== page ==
Click to read more ...

Sunday
Feb262017

Film Bitch Award Winners

This site's own prizes, Nathaniel's long-running Film Bitch Awards, the Oscar correlative categories at least, all arrrived before the Oscar nominations this year. I was on schedule for once!

Amy & Jeremy wondering how they only managed one gold medal in the first round of Film Bitch Awards

I'm behind schedule on the "extra categories" which are supposed to be done by now (sigh) but for now, please to enjoy the medal ceremony in the standard categories. If you're a purist and only want winners and not "gold / silver / bronze" which is my personal awards preference because spreading the wealth is the only way to go with awards for things as apples & oranges beautiful as movies, the list of gold medalists is after the jump...

Click to read more ...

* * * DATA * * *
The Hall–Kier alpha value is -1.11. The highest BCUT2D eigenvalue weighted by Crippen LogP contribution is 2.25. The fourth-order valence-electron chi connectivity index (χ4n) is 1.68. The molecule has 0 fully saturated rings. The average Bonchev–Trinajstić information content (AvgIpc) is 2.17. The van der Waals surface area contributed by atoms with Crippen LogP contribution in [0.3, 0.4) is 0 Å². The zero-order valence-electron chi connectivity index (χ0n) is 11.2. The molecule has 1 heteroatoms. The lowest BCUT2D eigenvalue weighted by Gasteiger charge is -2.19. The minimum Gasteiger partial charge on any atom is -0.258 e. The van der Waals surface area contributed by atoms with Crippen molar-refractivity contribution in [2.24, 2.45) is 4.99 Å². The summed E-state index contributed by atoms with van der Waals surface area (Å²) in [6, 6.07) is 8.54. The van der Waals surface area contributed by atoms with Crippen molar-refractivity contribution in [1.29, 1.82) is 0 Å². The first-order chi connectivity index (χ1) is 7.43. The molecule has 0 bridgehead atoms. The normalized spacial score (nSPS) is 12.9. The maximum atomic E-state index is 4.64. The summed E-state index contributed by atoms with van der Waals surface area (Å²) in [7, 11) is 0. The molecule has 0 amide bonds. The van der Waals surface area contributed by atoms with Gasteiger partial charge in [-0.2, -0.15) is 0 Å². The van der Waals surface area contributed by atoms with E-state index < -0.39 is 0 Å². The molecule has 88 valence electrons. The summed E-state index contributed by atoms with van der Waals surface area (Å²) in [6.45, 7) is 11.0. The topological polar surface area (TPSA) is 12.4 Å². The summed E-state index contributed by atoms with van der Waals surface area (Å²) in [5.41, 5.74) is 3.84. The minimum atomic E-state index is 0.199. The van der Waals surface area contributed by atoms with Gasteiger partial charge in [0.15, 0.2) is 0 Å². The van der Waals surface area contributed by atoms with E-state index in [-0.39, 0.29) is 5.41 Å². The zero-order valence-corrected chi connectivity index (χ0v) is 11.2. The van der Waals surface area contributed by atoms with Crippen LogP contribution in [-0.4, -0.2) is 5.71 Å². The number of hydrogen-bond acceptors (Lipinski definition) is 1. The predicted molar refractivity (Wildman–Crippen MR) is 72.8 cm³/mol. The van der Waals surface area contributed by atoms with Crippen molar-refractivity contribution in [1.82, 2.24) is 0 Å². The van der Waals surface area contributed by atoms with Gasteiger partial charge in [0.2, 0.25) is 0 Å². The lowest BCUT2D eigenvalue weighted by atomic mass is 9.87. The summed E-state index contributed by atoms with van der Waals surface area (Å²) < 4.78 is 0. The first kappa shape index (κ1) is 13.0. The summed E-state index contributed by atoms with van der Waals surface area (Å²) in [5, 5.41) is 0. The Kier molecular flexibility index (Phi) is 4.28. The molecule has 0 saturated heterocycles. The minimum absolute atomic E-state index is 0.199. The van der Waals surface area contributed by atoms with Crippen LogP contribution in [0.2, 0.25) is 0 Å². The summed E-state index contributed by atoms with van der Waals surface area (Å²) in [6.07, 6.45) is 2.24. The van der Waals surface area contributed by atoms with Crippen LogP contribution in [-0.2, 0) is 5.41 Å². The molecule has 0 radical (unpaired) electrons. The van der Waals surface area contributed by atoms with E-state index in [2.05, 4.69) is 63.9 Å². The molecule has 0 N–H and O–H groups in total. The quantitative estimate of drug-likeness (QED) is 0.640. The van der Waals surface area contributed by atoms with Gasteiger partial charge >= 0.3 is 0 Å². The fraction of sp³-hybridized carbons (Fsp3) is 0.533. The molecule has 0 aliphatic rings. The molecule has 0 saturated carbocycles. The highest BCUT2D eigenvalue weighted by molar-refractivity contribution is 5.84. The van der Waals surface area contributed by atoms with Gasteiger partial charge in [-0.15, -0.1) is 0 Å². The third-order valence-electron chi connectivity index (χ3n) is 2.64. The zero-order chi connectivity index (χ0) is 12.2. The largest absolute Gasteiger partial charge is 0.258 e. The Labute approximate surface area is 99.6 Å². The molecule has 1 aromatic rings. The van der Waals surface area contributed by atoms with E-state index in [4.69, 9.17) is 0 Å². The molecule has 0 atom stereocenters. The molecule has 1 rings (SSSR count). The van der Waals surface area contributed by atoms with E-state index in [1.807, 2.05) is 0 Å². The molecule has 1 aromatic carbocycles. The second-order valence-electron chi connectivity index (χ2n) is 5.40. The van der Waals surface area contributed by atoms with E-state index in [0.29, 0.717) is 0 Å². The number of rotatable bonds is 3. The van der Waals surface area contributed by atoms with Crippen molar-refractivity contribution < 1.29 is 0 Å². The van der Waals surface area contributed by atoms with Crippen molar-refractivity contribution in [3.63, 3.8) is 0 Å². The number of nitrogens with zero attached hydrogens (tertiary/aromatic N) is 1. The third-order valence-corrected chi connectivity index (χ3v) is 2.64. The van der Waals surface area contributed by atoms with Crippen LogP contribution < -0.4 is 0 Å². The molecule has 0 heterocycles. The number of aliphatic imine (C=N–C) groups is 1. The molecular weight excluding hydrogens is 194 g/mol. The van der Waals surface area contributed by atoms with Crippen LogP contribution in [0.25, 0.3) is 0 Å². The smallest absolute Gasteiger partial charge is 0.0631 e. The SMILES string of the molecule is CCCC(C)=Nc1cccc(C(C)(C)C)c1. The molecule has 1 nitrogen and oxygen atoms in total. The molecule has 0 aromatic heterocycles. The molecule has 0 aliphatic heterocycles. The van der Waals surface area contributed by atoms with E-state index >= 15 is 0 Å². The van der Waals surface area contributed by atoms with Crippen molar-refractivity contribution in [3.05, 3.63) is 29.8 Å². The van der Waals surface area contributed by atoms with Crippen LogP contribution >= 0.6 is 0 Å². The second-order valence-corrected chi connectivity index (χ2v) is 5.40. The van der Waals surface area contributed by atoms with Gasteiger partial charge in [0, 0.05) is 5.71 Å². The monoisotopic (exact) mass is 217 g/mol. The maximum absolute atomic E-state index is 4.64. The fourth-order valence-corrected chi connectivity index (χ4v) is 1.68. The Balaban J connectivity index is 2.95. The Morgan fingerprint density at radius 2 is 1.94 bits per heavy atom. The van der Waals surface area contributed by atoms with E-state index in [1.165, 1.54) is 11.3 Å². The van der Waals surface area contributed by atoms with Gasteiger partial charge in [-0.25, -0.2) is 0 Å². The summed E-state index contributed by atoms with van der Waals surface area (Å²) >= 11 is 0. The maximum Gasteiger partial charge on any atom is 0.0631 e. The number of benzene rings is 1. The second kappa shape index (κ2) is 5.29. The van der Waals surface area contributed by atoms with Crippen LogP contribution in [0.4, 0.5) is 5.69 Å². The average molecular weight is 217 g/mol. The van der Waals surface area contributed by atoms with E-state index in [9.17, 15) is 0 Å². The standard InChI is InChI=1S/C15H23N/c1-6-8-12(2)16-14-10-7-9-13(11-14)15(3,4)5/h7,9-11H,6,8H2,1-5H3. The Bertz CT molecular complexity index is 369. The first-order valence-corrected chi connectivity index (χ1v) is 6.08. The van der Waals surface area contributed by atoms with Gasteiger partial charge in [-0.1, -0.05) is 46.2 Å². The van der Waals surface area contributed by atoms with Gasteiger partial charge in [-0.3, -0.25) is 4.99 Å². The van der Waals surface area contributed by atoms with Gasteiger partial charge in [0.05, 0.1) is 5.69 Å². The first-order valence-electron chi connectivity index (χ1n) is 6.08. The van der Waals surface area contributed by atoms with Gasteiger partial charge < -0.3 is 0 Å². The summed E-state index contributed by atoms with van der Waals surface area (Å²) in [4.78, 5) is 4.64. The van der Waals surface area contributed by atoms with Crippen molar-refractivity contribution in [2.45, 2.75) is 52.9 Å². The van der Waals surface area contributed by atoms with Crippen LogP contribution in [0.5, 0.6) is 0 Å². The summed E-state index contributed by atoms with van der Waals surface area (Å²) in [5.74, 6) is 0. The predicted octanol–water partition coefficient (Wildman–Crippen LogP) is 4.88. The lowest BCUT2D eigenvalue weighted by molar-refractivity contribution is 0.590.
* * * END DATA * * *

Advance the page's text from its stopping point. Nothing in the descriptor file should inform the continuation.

Sunday
Feb262017

A Clean Sweep for "Moonlight" at the Spirit Awards

Moonlight won in every category it was nominated in yesterday in Spirit Award's big tent. That was five prizes as well as a sixth (non-competitive) with their annual Robert Altman award honoring great ensembles. Smartly the prize goes not just to the cast but the director and the casting director. The A24 hit won't be quite that lucky tonight at the Oscars but hopefully it won't go home empty-handed either.

a moment between Mahershala Ali and The Bening at the Spirit Awards